The key to a great website is…

Fitness Studio Website Design
Now that I’m helping Cycle, Yoga and Pilates studios create beautiful websites, I’m learning even more that the key is great pictures!

I often get asked, “My studio is under construction- do you have stock photos I can use?” Yes, we have many stock photos our clients can use, but I encourage all my studio owners to hire, barter, negotiate, (beg?) the services of a professional photographer at the onset. A few good, original photos are better than a dozen stock photos.

No studio yet? No problem!  Grab some great shots of you and your instructors doing cool things- outside and around the town where your studio is located. Include familiar landmarks so potential new customers will recognize your location. Close ups of old and new bikes/ jerseys with familiar logos/ bike shoes/ helmets/ roads/ people being active are all eye catching. Can you get a photo of the outside of your building, or even your sign as it sits in waiting to be put up? How about taking one of the indoor bikes your studio will have and bringing it outside somewhere?

I know your studio is going to be wildly successful. The great head shots you begged, bartered, or negotiated for the ‘about us’ section of your website will come in handy each time an article is written about your studio and they want to include a picture of you- the owner (of course they do)!

A website doesn’t have to be expensive to be visually appealing. The website at the top is and it has just a few professional photos for background and head shots of the trainers. The rest are taken with an iphone 5S. This works brilliantly!

If you take professional photos and add in cool design elements like Charla and Coleman did for their Time Trial Cycle studio  you get a site like this:

desiging a new fitness studio website

And here is yoga practitioner Andrew Tanner’s site:

yoga studio website design

Andrew has just a couple professional pictures and the rest is youtube videos and iphone photos- works great!

Having the ability (and capability) to change out photos quickly and easily is something I’ll talk about in another post. Keeping things fresh and appealing, without having to wait on, or pay a webmaster, is a feature you may want in your studio website. It happens to be something that’s included with every design at the company I work for- LiveEdit.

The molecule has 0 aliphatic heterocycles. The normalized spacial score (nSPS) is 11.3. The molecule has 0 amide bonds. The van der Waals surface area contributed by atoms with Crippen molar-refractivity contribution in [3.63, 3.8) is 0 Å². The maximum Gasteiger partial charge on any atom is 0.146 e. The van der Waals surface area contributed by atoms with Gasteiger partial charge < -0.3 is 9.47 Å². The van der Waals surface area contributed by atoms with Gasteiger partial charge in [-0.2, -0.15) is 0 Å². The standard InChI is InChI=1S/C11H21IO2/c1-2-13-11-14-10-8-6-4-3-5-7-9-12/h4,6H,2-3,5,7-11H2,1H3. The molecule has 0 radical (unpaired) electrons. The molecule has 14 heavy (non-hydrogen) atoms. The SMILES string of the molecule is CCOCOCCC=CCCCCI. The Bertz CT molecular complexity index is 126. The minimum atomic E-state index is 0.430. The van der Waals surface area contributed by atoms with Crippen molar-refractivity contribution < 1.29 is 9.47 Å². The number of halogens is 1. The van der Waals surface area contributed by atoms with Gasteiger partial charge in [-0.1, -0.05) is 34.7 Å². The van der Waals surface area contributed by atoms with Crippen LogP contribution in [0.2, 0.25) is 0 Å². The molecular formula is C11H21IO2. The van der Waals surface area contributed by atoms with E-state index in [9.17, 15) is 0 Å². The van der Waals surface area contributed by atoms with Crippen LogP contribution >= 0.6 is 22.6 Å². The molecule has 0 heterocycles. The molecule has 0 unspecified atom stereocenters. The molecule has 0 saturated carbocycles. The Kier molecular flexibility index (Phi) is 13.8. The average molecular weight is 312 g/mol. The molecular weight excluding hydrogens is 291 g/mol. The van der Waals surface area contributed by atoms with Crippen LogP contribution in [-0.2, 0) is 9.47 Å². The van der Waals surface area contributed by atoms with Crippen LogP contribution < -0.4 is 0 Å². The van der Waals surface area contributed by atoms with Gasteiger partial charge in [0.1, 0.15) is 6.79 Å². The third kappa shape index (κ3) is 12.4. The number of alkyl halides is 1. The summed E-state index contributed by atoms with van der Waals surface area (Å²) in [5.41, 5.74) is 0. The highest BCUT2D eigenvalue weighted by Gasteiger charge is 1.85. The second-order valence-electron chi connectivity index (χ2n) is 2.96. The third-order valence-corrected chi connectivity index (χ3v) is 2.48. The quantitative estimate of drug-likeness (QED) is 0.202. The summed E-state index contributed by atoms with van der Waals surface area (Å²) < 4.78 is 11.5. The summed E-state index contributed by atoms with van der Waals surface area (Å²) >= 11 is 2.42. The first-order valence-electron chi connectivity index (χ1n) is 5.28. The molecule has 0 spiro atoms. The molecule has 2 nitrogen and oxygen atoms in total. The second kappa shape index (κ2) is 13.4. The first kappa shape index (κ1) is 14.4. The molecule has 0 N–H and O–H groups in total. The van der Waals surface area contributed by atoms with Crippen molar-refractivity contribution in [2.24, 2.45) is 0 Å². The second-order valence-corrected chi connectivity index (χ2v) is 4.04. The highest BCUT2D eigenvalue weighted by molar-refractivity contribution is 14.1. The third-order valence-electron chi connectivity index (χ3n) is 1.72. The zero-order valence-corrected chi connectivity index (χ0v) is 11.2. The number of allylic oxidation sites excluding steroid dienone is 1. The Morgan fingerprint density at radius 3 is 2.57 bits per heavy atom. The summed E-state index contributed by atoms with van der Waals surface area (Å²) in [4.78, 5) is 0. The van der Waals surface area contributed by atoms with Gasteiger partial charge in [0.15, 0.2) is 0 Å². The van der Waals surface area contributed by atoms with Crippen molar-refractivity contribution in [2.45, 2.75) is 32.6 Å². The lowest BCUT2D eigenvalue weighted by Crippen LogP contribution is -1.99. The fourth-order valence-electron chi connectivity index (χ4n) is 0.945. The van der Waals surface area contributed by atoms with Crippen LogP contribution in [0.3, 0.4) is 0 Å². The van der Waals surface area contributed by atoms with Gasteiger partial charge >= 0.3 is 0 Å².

Are you opening a studio? How exciting! If you’d like to talk about your website plans and options, I’d love to help.

You can reach me: or feel free to call me anytime 320.685.0183.

5 Guerrilla Marketing ideas to promote your studio in the Summer

guerrilla-marketing-examples-1 I just replied to this post over at pedal-on from a new studio owner looking for ways to market his studio in the off-season. I thought you may also be in this position, so I’m posting it here as well. The best advice I’ve heard for marketing your studio during the “off season” is to go where your potential customers are in the summer months. Stop at your local whole foods and grab the free community papers in the entrance. These papers include listings of all the fitness related activities in your area; 5k’s, bike rides, triathlons, tuff mudders, etc. Go to them and do some guerrilla marketing to get the word out. 

Offline marketing at local fitness events is like shooting fish in a barrel with hundreds, if not thousands of fitness enthusiasts (your potential customers) all in one place.

  • Do the Burma Shave thing. Measure the grade of the hill/climbs and post it on a sign on the side of the road, along with words of encouragement + your studio’s name and logo on it.

Here’s a short video showing how to measure grade of a road I made a few years ago.

  • Chalk the street at key places.
  • Print up “post it notes” with some special offer. Then find some help and stick them on the driver’s rear view mirror of cars parked near the starting line. “Why the rear view mirror’ you may ask? If you just stick a sheet of paper under the windshield wiper people will see them on their way back to their car and will already have decided to throw away the one you placed on their car, before the get there. Your sticky note won’t be noticed until they are in the car.